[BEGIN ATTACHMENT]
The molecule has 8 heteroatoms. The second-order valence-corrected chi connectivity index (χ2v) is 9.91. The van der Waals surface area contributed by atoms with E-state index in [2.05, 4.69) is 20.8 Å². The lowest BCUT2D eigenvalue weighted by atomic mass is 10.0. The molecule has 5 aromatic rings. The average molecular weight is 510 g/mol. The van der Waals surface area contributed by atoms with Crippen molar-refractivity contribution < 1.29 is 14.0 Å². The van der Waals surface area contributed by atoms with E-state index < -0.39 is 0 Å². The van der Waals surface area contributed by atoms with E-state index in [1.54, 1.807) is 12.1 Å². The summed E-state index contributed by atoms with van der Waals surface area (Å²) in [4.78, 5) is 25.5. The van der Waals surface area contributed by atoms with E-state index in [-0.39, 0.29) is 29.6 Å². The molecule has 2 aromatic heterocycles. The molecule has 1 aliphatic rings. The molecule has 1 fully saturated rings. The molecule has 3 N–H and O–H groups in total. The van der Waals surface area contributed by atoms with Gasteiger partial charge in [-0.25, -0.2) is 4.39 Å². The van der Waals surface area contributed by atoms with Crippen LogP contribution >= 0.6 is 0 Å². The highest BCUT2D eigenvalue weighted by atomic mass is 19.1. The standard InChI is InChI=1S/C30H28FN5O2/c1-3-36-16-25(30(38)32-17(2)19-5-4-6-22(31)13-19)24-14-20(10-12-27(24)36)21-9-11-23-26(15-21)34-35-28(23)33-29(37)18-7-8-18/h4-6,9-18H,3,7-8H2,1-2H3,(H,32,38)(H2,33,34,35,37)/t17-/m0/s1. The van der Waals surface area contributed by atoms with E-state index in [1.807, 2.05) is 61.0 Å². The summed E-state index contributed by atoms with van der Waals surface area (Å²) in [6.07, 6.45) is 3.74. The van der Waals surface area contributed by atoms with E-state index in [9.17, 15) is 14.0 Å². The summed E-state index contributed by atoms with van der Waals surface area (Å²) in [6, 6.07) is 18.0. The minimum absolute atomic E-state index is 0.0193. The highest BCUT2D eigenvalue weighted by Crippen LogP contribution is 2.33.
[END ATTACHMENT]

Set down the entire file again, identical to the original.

The molecule has 8 heteroatoms. The second-order valence-corrected chi connectivity index (χ2v) is 9.91. The van der Waals surface area contributed by atoms with E-state index in [2.05, 4.69) is 20.8 Å². The lowest BCUT2D eigenvalue weighted by atomic mass is 10.0. The molecule has 5 aromatic rings. The average molecular weight is 510 g/mol. The van der Waals surface area contributed by atoms with Crippen molar-refractivity contribution < 1.29 is 14.0 Å². The van der Waals surface area contributed by atoms with E-state index < -0.39 is 0 Å². The van der Waals surface area contributed by atoms with E-state index in [1.54, 1.807) is 12.1 Å². The summed E-state index contributed by atoms with van der Waals surface area (Å²) in [4.78, 5) is 25.5. The van der Waals surface area contributed by atoms with E-state index in [-0.39, 0.29) is 29.6 Å². The molecule has 2 aromatic heterocycles. The molecule has 1 aliphatic rings. The molecule has 1 fully saturated rings. The molecule has 3 N–H and O–H groups in total. The van der Waals surface area contributed by atoms with Gasteiger partial charge in [-0.25, -0.2) is 4.39 Å². The van der Waals surface area contributed by atoms with Crippen LogP contribution >= 0.6 is 0 Å². The highest BCUT2D eigenvalue weighted by atomic mass is 19.1. The standard InChI is InChI=1S/C30H28FN5O2/c1-3-36-16-25(30(38)32-17(2)19-5-4-6-22(31)13-19)24-14-20(10-12-27(24)36)21-9-11-23-26(15-21)34-35-28(23)33-29(37)18-7-8-18/h4-6,9-18H,3,7-8H2,1-2H3,(H,32,38)(H2,33,34,35,37)/t17-/m0/s1. The van der Waals surface area contributed by atoms with E-state index in [1.807, 2.05) is 61.0 Å². The summed E-state index contributed by atoms with van der Waals surface area (Å²) in [6.07, 6.45) is 3.74. The van der Waals surface area contributed by atoms with E-state index in [9.17, 15) is 14.0 Å². The summed E-state index contributed by atoms with van der Waals surface area (Å²) in [6, 6.07) is 18.0. The minimum absolute atomic E-state index is 0.0193. The highest BCUT2D eigenvalue weighted by Crippen LogP contribution is 2.33.